Christians Rebuke God
by Jacob G. Hornberger
One of the primary justifications for the welfare state comes from Christians. They say that the welfare state demonstrates the willingness of the American people to fulfill God’s commandments with respect to human relationships.
The Ten Commandments include “Thou shalt honor thy mother and father.” In the New Testament, Christ tells us that the second-greatest commandment is “Thou shalt love thy neighbor as thyself.” God exhorts people to show compassion and care toward their fellow man, especially those in need.
Social Security and Medicare, it is said, demonstrate the willingness of Americans to honor their parents and other elderly people with retirement pay and free health care. Medicaid, public housing, food stamps, and education grants show the care and compassion that Americans have toward the poor. The welfare state in general, many Christians hold, shows that Americans are a good, caring, compassionate people, people who are fulfilling God’s will.
Actually, however, it’s the exact opposite. In actuality, the welfare state constitutes a rebuke of God. Here, in a nutshell, is the message that Christian statists give to God with their embrace of the welfare state:
Lord, we understand how You want us to behave toward our fellow man, including our parents, the poor, and others in need. You want us to show compassion and care toward such people. You want us to lend a helpful hand to them.
But the problem, Lord, is that You made a big mistake when You vested mankind with free will. Don’t feel bad about that, Lord. Everybody makes mistakes.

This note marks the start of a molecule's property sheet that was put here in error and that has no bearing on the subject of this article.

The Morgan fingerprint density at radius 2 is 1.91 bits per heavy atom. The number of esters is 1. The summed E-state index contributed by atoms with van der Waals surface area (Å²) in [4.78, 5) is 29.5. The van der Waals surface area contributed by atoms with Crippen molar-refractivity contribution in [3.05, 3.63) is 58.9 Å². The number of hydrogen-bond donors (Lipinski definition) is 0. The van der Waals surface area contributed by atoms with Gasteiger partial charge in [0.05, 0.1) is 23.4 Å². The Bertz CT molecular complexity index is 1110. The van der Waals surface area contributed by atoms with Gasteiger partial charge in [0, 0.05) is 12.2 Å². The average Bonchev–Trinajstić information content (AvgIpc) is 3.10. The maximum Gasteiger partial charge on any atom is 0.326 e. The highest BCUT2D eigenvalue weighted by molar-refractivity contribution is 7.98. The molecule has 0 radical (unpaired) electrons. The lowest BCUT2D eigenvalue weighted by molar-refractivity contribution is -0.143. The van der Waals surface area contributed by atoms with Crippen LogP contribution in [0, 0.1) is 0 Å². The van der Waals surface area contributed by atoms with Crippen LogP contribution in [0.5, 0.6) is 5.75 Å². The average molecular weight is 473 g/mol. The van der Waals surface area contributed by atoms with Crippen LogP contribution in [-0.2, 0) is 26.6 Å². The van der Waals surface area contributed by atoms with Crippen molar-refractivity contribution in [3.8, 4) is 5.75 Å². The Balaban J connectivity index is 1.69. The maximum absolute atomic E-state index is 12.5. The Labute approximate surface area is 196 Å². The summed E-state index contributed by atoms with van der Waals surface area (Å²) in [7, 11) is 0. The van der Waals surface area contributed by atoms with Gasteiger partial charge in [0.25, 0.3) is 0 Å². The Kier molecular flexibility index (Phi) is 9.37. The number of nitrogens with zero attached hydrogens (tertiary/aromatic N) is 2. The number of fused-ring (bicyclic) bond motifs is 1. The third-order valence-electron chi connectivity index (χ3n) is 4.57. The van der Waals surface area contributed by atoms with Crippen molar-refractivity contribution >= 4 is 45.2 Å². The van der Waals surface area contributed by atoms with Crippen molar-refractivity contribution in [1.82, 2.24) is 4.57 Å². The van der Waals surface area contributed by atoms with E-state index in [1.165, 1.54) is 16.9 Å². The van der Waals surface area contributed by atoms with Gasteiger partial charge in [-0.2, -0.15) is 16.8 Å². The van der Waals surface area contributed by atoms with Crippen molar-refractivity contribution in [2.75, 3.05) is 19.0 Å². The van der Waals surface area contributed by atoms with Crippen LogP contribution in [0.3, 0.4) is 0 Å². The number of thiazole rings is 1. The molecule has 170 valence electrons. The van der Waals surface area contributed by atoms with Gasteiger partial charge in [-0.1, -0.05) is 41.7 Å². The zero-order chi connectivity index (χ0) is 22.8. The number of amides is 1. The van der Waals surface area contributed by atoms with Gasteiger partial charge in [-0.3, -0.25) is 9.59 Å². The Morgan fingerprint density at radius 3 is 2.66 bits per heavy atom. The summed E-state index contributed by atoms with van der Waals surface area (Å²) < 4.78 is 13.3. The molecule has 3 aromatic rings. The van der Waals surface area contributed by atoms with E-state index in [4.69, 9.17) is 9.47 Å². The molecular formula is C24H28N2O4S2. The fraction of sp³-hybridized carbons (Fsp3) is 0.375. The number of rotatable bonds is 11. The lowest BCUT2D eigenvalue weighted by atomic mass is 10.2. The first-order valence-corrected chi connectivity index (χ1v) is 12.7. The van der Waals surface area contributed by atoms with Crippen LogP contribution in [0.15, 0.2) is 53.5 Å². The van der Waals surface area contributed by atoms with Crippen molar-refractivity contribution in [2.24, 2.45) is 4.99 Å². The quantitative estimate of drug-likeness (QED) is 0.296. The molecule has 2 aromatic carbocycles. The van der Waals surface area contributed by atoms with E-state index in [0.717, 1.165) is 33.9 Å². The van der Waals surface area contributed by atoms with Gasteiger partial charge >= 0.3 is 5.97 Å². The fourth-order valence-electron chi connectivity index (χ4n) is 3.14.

When You gave people the great gift of free will, You obviously believed that people would use their freedom to choose rightly and correctly. Such has not turned out to be the case, however. If people were free to decide for themselves whether to honor their mother and father — to care for them in sickness or old age — the discomforting truth is that most of them would say no. The same goes for helping the poor and others in need. People are just too selfish, Lord. You should never have trusted them with so much freedom.
But don’t worry, Lord, because we have corrected Your mistake. We have constructed a system in which everyone is forced to participate, a system in which people are mandated to help the elderly, the poor, and others in need. It’s called the welfare state.
The beauty of our system, Lord, is that, unlike your way, individual choice is removed from the equation. If someone refuses to pay his income taxes or Social Security taxes, both of which fund the welfare state, he goes to jail.
In that way everyone is forced to participate. Under the welfare state, everyone has been made good, caring, and compassionate. We are pleased to tell You that we figured out a way to avoid the horrible consequences of Your gift of free will. God bless America!
But God’s way isn’t founded on force or compulsion but instead on freedom of choice and exercise of conscience. By vesting man with free will, God wanted people to have the right to reject their neighbor and even Him. He understands that the essence of free will entails, by necessity, the right to say no.
Thus, while God tells us what He expects of us with respect to compassion, care, and charity, He does not force us to obey. He leaves the choice up to us. His process is a natural one, one based on freedom of choice and voluntary action.
Do some people choose the wrong way under God’s system? Of course. But that’s what freedom of choice is all about. Interesting enough, however, it is through that process — making the wrong choice and then grappling with one’s conscience — that people are often led in the correct direction, but without the application of any force.
Thus, the welfare state, with its system of coercion and compulsion, constitutes a denigration of God’s way. By denying people freedom of choice with respect to care, compassion, and charity toward others, the welfare state actually serves to mock God and His natural system of free will, voluntary choice, and exercise of conscience.
Jacob Hornberger is president of the Future of Freedom Foundation in Fairfax, Virginia (www.fff.org).